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After fifteen years of litigation and several levels of court, on Dec. 30, 2022, the Italian Supreme Court, in its Order No. 38165, set a number of major principles regarding freedom of parody and, most importantly, exceptions to certain intellectual property rights. In this article:
Back in 2007, the American company Zorro Production Inc. had sued an Italian company for commissioning a television commercial in which a parody of the Zorro character appeared: the commercial ai issue was for Brio Blu water.
For the record, the contested commercial featured a Zorro fan who, dressed as Zorro, claimed to be equally passionate about both the famous character and Brio Blu mineral water.
Well, believing that the commercial was an infringement of its copyright and trademark rights, Zorro Production Inc. had taken legal action to have the illegality of the benefits gained from the unauthorized commercial exploitation of the legendary Zorro established.
The court case, through ups and downs, has now been going on for 15 years. Let’s take a look at the relevant laws and interpretative principles set by the Italian Supreme Court regarding parody.
According to Article 21 of the Italian Constitution, “everyone has the right to express his or her thoughts freely…” and according to Article 33 Const. “Art and science are free and free is the teaching of them.”
Well, the right of criticism and discussion can be expressed in different ways, which parody certainly belongs with.
As a matter of fact, parody usually mocks the signature elements of an authorial work. When parody targets a literary character, its most prominent traits, such as physical features, attitudes or qualities, are usually mocked, with the clear intent of overthrowing the stereotypes that characterize it.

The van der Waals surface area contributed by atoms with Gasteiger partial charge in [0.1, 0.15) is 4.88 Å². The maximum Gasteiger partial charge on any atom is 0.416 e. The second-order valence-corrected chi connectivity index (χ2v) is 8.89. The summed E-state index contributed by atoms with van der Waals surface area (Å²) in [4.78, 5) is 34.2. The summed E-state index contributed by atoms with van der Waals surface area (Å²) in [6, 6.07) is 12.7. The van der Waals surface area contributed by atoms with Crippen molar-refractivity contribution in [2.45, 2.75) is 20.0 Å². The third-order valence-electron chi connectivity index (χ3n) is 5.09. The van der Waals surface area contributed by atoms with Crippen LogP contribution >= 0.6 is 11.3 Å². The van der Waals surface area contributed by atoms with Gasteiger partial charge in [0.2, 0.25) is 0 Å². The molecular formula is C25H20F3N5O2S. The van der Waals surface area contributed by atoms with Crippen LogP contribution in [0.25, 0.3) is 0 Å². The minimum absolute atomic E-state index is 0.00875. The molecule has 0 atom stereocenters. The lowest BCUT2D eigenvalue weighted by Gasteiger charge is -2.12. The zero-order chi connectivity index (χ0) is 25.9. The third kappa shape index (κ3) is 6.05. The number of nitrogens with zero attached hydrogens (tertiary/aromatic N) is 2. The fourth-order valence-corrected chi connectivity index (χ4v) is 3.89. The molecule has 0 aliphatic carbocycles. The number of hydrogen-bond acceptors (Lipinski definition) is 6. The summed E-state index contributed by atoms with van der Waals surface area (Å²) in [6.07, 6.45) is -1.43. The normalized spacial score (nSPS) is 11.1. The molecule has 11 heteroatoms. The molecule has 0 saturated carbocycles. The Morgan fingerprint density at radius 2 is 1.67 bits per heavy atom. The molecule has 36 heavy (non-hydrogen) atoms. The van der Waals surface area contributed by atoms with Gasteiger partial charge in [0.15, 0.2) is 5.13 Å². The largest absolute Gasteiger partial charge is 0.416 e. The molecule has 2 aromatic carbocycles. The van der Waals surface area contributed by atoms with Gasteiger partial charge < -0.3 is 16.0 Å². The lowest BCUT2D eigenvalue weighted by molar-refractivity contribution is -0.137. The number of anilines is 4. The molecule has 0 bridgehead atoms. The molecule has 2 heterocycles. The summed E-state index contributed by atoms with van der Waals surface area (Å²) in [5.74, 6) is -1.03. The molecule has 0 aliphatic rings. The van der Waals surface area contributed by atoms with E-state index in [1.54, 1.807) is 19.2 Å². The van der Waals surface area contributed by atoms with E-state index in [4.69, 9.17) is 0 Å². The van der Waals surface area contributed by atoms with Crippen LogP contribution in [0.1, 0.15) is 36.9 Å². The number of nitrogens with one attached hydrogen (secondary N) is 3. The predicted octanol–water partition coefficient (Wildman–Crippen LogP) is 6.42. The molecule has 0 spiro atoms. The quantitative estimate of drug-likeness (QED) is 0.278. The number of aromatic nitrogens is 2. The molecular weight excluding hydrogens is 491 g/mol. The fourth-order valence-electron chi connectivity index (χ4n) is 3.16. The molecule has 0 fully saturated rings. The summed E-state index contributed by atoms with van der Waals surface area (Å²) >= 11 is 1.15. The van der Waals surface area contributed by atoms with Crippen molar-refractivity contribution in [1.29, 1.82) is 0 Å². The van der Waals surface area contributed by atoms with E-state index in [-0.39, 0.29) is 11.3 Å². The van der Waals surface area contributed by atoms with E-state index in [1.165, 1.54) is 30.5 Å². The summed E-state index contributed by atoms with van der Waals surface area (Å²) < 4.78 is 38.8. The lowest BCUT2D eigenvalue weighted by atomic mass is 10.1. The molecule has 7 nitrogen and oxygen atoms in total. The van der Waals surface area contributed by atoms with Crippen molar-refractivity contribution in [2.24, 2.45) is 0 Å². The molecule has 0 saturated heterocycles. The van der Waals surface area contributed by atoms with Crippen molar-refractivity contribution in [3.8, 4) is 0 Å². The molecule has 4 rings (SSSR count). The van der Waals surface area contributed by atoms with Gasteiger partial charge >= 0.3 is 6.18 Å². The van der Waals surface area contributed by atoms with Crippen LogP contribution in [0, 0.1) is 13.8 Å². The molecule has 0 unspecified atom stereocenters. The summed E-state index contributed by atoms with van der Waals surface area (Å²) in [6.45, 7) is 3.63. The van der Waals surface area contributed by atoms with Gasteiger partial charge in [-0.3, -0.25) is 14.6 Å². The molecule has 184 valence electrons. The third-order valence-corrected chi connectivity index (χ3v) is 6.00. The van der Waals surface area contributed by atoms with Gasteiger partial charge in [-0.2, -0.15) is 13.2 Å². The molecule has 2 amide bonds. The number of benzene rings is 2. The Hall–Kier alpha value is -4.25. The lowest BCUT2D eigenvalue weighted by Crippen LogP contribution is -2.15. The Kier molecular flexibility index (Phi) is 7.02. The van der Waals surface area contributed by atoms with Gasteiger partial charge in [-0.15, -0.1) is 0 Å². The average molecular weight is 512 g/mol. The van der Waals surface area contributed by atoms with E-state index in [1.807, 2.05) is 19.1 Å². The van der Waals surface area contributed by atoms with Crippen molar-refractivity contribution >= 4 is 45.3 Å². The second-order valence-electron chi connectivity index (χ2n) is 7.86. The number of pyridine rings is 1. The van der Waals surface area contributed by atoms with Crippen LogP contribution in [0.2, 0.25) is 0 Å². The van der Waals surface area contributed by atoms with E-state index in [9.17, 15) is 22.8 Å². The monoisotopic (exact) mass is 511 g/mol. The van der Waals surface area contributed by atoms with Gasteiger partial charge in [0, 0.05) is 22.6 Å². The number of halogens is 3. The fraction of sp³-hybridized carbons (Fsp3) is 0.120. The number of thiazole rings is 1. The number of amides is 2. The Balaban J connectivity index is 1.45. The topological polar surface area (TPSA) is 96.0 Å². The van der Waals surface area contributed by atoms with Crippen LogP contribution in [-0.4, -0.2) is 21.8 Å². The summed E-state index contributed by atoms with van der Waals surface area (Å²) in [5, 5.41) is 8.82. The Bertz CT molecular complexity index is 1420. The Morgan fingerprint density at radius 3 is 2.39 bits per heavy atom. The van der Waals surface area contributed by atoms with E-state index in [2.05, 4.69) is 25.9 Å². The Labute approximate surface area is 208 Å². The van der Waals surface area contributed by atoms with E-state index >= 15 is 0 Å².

The limitation to the freedom of parody, however, is the speculative, economic and competitive use of the work that others may make of it. So let us see on precisely what terms.
The copyright owner normally has the exclusive right to process the work (and this right under Article 18, c. 2 of Law 633/41 “includes all forms of modification, processing and transformation of the work”), but there are also several exceptions to this general principle.
European Directive No. 2001/29/EC expressly introduced some exceptions to copyright, including:
– when the use is for the purpose of caricature, parody or pastiche (Art. 5, c. 3(k));
– when quotations are made, e.g. for purposes of criticism or review, provided that the source is indicated and that the quotations are made in accordance with good custom (Art. 5, c. 3, letter d);
– and provided that exceptions are applied only in certain special cases that do not conflict with the normal exploitation of the work and do not unreasonably prejudice the legitimate interests of the owner (Art. 5, c. 5).
These criteria for exceptions to copyright seem to be substantially consistent with those proposed by Art. 70 of our Italian Copyright Law.
Article 70 of the Italian Copyright Law (L. 633 of 1941) is located within Chapter V entitled “exceptions and limitations.” The first paragraph of Article 70 expressly states: “The summary, quotation or reproduction of passages or parts of works and their communication to the public are free if carried out for the use of criticism or discussion, within the limits justified by these purposes and provided that they do not constitute competition with the economic use of the work…”